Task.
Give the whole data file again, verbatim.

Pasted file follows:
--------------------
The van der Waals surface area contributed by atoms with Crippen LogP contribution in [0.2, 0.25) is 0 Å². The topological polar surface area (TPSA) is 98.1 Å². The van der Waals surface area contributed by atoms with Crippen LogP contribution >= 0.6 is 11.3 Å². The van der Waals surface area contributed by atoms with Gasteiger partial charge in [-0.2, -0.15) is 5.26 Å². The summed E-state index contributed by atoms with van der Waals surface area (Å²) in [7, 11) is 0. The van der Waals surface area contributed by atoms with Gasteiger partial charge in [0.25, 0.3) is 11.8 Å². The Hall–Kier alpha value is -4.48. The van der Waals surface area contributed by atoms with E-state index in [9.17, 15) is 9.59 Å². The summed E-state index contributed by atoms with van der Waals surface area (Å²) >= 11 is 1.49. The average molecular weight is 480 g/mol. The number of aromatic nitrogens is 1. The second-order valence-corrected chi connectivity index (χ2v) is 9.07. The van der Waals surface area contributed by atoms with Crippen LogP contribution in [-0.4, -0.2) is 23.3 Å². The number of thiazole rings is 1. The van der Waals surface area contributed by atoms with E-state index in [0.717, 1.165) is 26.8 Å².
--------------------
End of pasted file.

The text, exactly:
The van der Waals surface area contributed by atoms with Crippen LogP contribution in [0.2, 0.25) is 0 Å². The topological polar surface area (TPSA) is 98.1 Å². The van der Waals surface area contributed by atoms with Crippen LogP contribution >= 0.6 is 11.3 Å². The van der Waals surface area contributed by atoms with Gasteiger partial charge in [-0.2, -0.15) is 5.26 Å². The summed E-state index contributed by atoms with van der Waals surface area (Å²) in [7, 11) is 0. The van der Waals surface area contributed by atoms with Gasteiger partial charge in [0.25, 0.3) is 11.8 Å². The Hall–Kier alpha value is -4.48. The van der Waals surface area contributed by atoms with E-state index in [9.17, 15) is 9.59 Å². The summed E-state index contributed by atoms with van der Waals surface area (Å²) >= 11 is 1.49. The average molecular weight is 480 g/mol. The number of aromatic nitrogens is 1. The second-order valence-corrected chi connectivity index (χ2v) is 9.07. The van der Waals surface area contributed by atoms with Crippen LogP contribution in [-0.4, -0.2) is 23.3 Å². The number of thiazole rings is 1. The van der Waals surface area contributed by atoms with E-state index in [0.717, 1.165) is 26.8 Å².